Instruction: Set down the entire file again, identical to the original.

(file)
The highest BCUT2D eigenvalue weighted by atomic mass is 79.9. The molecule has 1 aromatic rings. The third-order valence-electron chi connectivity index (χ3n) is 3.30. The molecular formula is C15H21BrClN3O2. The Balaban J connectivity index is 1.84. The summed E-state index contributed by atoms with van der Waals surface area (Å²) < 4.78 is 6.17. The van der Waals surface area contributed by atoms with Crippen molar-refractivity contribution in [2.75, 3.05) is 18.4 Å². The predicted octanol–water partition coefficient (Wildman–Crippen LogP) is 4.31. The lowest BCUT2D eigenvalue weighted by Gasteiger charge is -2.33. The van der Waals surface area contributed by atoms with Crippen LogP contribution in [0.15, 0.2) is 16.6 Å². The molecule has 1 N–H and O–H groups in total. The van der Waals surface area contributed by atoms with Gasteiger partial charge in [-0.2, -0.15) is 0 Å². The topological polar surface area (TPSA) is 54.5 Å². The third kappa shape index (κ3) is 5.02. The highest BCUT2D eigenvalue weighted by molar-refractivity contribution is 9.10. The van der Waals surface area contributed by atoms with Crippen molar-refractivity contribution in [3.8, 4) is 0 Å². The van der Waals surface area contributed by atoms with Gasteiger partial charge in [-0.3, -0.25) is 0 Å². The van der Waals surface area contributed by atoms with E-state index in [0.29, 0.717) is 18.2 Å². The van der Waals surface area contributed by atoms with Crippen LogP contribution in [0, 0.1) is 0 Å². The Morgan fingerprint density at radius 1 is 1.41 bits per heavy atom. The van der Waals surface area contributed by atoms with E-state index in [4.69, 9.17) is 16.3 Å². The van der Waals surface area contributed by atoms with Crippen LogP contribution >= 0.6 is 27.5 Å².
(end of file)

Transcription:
The highest BCUT2D eigenvalue weighted by atomic mass is 79.9. The molecule has 1 aromatic rings. The third-order valence-electron chi connectivity index (χ3n) is 3.30. The molecular formula is C15H21BrClN3O2. The Balaban J connectivity index is 1.84. The summed E-state index contributed by atoms with van der Waals surface area (Å²) < 4.78 is 6.17. The van der Waals surface area contributed by atoms with Crippen molar-refractivity contribution in [2.75, 3.05) is 18.4 Å². The predicted octanol–water partition coefficient (Wildman–Crippen LogP) is 4.31. The lowest BCUT2D eigenvalue weighted by Gasteiger charge is -2.33. The van der Waals surface area contributed by atoms with Crippen LogP contribution in [0.15, 0.2) is 16.6 Å². The molecule has 1 N–H and O–H groups in total. The van der Waals surface area contributed by atoms with Gasteiger partial charge in [-0.2, -0.15) is 0 Å². The topological polar surface area (TPSA) is 54.5 Å². The third kappa shape index (κ3) is 5.02. The highest BCUT2D eigenvalue weighted by molar-refractivity contribution is 9.10. The van der Waals surface area contributed by atoms with Crippen molar-refractivity contribution in [3.8, 4) is 0 Å². The van der Waals surface area contributed by atoms with Gasteiger partial charge in [-0.3, -0.25) is 0 Å². The van der Waals surface area contributed by atoms with E-state index in [0.29, 0.717) is 18.2 Å². The van der Waals surface area contributed by atoms with Crippen LogP contribution in [0, 0.1) is 0 Å². The Morgan fingerprint density at radius 1 is 1.41 bits per heavy atom. The van der Waals surface area contributed by atoms with E-state index in [4.69, 9.17) is 16.3 Å². The van der Waals surface area contributed by atoms with Crippen LogP contribution >= 0.6 is 27.5 Å².